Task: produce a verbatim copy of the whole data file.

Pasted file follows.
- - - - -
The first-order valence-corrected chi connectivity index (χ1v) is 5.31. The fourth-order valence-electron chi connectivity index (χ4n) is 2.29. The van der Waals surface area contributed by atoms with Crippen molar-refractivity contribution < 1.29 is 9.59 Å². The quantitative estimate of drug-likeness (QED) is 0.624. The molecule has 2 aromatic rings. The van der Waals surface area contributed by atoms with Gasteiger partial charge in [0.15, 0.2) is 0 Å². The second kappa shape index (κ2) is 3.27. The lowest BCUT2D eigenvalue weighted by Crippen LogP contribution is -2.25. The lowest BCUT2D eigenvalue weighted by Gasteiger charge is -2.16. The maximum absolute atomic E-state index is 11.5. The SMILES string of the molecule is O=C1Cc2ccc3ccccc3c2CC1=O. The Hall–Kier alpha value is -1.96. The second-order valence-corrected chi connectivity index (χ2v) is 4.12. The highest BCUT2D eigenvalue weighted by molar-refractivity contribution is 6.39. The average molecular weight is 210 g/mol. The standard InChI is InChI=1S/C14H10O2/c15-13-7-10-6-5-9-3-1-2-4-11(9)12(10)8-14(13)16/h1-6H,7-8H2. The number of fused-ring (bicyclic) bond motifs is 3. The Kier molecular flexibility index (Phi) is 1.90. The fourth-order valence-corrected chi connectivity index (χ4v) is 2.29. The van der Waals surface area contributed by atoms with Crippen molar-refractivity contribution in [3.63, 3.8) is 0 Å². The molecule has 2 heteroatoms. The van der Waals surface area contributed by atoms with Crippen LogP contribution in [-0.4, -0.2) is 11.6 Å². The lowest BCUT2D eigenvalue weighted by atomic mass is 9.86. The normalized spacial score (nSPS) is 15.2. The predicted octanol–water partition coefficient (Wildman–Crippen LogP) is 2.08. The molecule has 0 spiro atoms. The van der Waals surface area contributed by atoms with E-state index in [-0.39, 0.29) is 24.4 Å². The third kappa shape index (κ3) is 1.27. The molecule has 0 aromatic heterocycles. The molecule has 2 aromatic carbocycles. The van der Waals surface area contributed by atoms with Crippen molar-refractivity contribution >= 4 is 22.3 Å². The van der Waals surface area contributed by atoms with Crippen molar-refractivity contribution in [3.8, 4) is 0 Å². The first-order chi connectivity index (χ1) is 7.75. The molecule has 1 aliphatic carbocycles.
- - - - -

The first-order valence-corrected chi connectivity index (χ1v) is 5.31. The fourth-order valence-electron chi connectivity index (χ4n) is 2.29. The van der Waals surface area contributed by atoms with Crippen molar-refractivity contribution < 1.29 is 9.59 Å². The quantitative estimate of drug-likeness (QED) is 0.624. The molecule has 2 aromatic rings. The van der Waals surface area contributed by atoms with Gasteiger partial charge in [0.15, 0.2) is 0 Å². The second kappa shape index (κ2) is 3.27. The lowest BCUT2D eigenvalue weighted by Crippen LogP contribution is -2.25. The lowest BCUT2D eigenvalue weighted by Gasteiger charge is -2.16. The maximum absolute atomic E-state index is 11.5. The SMILES string of the molecule is O=C1Cc2ccc3ccccc3c2CC1=O. The Hall–Kier alpha value is -1.96. The second-order valence-corrected chi connectivity index (χ2v) is 4.12. The highest BCUT2D eigenvalue weighted by molar-refractivity contribution is 6.39. The average molecular weight is 210 g/mol. The standard InChI is InChI=1S/C14H10O2/c15-13-7-10-6-5-9-3-1-2-4-11(9)12(10)8-14(13)16/h1-6H,7-8H2. The number of fused-ring (bicyclic) bond motifs is 3. The Kier molecular flexibility index (Phi) is 1.90. The fourth-order valence-corrected chi connectivity index (χ4v) is 2.29. The van der Waals surface area contributed by atoms with Crippen molar-refractivity contribution in [3.63, 3.8) is 0 Å². The molecule has 2 heteroatoms. The van der Waals surface area contributed by atoms with Crippen LogP contribution in [-0.4, -0.2) is 11.6 Å². The lowest BCUT2D eigenvalue weighted by atomic mass is 9.86. The normalized spacial score (nSPS) is 15.2. The predicted octanol–water partition coefficient (Wildman–Crippen LogP) is 2.08. The molecule has 0 spiro atoms. The van der Waals surface area contributed by atoms with E-state index in [-0.39, 0.29) is 24.4 Å². The third kappa shape index (κ3) is 1.27. The molecule has 0 aromatic heterocycles. The molecule has 2 aromatic carbocycles. The van der Waals surface area contributed by atoms with Crippen molar-refractivity contribution >= 4 is 22.3 Å². The van der Waals surface area contributed by atoms with Crippen molar-refractivity contribution in [3.8, 4) is 0 Å². The first-order chi connectivity index (χ1) is 7.75. The molecule has 1 aliphatic carbocycles.